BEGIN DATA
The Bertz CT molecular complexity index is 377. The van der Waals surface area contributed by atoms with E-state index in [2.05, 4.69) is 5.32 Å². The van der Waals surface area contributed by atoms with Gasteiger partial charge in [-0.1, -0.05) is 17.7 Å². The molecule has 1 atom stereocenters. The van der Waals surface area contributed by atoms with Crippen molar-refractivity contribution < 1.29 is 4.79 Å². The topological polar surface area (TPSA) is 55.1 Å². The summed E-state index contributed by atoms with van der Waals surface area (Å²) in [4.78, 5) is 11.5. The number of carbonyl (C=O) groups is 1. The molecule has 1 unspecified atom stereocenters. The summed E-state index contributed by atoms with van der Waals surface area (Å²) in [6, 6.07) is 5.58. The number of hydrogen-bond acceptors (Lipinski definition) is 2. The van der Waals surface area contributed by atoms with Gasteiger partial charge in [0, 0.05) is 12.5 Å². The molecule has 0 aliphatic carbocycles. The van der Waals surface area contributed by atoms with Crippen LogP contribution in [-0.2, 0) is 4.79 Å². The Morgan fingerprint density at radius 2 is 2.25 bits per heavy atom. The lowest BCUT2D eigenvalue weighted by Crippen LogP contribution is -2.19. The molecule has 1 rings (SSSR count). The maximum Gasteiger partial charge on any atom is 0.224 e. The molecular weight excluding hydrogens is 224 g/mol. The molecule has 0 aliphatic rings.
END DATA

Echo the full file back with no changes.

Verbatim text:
The Bertz CT molecular complexity index is 377. The van der Waals surface area contributed by atoms with E-state index in [2.05, 4.69) is 5.32 Å². The van der Waals surface area contributed by atoms with Gasteiger partial charge in [-0.1, -0.05) is 17.7 Å². The molecule has 1 atom stereocenters. The van der Waals surface area contributed by atoms with Crippen molar-refractivity contribution < 1.29 is 4.79 Å². The topological polar surface area (TPSA) is 55.1 Å². The summed E-state index contributed by atoms with van der Waals surface area (Å²) in [4.78, 5) is 11.5. The number of carbonyl (C=O) groups is 1. The molecule has 1 unspecified atom stereocenters. The summed E-state index contributed by atoms with van der Waals surface area (Å²) in [6, 6.07) is 5.58. The number of hydrogen-bond acceptors (Lipinski definition) is 2. The van der Waals surface area contributed by atoms with Gasteiger partial charge in [0, 0.05) is 12.5 Å². The molecule has 0 aliphatic carbocycles. The van der Waals surface area contributed by atoms with Crippen LogP contribution in [-0.2, 0) is 4.79 Å². The Morgan fingerprint density at radius 2 is 2.25 bits per heavy atom. The lowest BCUT2D eigenvalue weighted by Crippen LogP contribution is -2.19. The molecule has 1 rings (SSSR count). The maximum Gasteiger partial charge on any atom is 0.224 e. The molecular weight excluding hydrogens is 224 g/mol. The molecule has 0 aliphatic rings.